1. The Burmese - Siamese War (1765-67) in Wikipedia.
2. Wat Maha That in the History of Ayutthaya

Let’s Go to Ayutthaya

My journey to the temples and ruins of North Thailand and Sukhothai didn’t satiate my hunger for more adventure. In fact, that journey made me want to explore Thailand more. So, in the last month of my 6-month stay in Thailand, I visited another former capital of Thailand. This is no other than the ancient city of Ayutthaya.

Ruins of Ayutthaya

Ayutthaya was established in 1350 by King Uthong. It grew in prominence and invaded some kingdoms in the Malay Peninsula, Thai kingdoms in the north like Sukhothai, and parts of Cambodia which was then under the Khmer Empire.

Unfortunately, Ayutthaya weakened due to wars between throne claimants. After being the Thai capital for 417 years2, Ayutthaya was utterly destroyed by the invading Burmese Army. 

Ayutthaya is not only a city of ruins but also has plenty of interesting places. Here are some of the places which I will post about in coming blog posts:

1. The Ruins of Ayutthaya Kingdom

Buddha statue in Ayutthaya Historical Park

I felt like Indiana Jones when I explored the ruins of Ayutthaya. The ruins are so plenty that I stopped entering any ruin of a wat after visiting three major wats. The highlight of my ruins expedition is my descent to the crypt of Wat Ratchaburana.

2. Greet and Meet the Elephants

Thai elephant in Ayutthaya Historical Park

My Ayutthaya adventure is memorable because this is the only time when I came very close to a living Thai elephant.

3. Another Church Visit

Catholic church outside of the walls of Ayutthaya Historical Park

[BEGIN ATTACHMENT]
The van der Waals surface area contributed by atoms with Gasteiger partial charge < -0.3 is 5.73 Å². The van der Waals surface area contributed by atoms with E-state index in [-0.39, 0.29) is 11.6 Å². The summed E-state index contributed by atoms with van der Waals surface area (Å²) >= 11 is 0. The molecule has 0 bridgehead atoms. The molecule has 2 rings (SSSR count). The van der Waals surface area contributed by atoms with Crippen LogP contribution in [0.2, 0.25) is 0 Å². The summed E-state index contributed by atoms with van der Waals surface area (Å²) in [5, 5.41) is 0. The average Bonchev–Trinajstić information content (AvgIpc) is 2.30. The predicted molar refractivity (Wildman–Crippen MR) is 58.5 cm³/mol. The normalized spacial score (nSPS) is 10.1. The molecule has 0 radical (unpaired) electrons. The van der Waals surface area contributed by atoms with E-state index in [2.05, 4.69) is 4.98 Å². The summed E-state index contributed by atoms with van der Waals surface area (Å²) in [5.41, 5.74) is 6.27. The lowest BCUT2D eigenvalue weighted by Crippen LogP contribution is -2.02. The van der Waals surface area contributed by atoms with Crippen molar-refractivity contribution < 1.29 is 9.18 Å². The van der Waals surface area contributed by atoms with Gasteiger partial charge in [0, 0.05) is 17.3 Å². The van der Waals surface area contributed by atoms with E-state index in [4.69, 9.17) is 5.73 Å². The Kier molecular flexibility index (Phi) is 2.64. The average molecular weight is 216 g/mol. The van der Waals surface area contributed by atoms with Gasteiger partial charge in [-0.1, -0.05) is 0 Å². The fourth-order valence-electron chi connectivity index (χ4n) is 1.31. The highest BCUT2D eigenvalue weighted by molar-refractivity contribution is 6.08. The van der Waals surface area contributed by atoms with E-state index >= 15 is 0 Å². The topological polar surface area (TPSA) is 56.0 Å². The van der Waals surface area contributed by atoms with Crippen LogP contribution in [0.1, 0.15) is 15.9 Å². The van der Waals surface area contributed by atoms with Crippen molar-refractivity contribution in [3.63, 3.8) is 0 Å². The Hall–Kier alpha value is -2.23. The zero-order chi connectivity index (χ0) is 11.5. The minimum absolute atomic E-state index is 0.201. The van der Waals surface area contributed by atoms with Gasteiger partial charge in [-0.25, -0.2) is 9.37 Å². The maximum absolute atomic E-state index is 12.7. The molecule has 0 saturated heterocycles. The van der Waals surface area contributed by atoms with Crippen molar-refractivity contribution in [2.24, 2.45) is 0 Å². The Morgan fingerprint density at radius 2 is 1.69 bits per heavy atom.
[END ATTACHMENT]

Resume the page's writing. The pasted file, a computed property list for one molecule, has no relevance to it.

I was glad when I discovered that there is Catholic church just outside the old city of Ayutthaya. It is one of a kind chance so I visited it. My effort was not in vain because I saw a beautiful church.

4. The Remains of the Portuguese Village

The ruined chapel in the old Portuguese settlement in Ayutthaya

Ayutthaya’s economic importance was noticed by Europeans. The Portuguese built not only diplomatic and trade relations with Ayutthaya but also sent soldiers as mercenaries for the Thai king. So when Ayutthaya fell to Burma the small Portuguese population perished. The settlement remained to tell their story. This is another unique spot beyond the normal ruins of Thai temples and palaces so I made sure to visit it.

Isn’t Ayutthaya interesting? I do hope that I was able to get you interested to read my future travel posts about ruins of Ayutthaya.

Sukhothai Historical Park: The Ruins of the First Capital of Thailand

“Would you like to go Sukhothai?” – this is the question that our generous Thai friend asked us the morning after our super adventure in North Thailand. He said that his parents are going to Sukhothai for a Rotary Club meeting and we will accompany them if we wanted to.

Our answer, of course, is YES even if I didn’t know what kind of a place Sukothai is. I’ll go as long as it’s an adventure especially if it’s an adventure in Thailand.

We spent almost the whole morning travelling along the winding road over the mountains and valleys. We reached Sukhothai town with empty stomachs so we dropped by a Sukhothai noodle soup restaurant for lunch.

Sukkhothai Noodle Soup Restaurant

Our hosts intentionally brought us to this restaurant so we could taste the gastronomic pride of Sukhothai: Kuaytiaw Sukhothai which literally means Sukhothai-style noodles.

Sukkhothai Noodle Soup

I enjoyed Sukhothai’s noodles. The broth, the pork meat and the thin noodles are very good combination.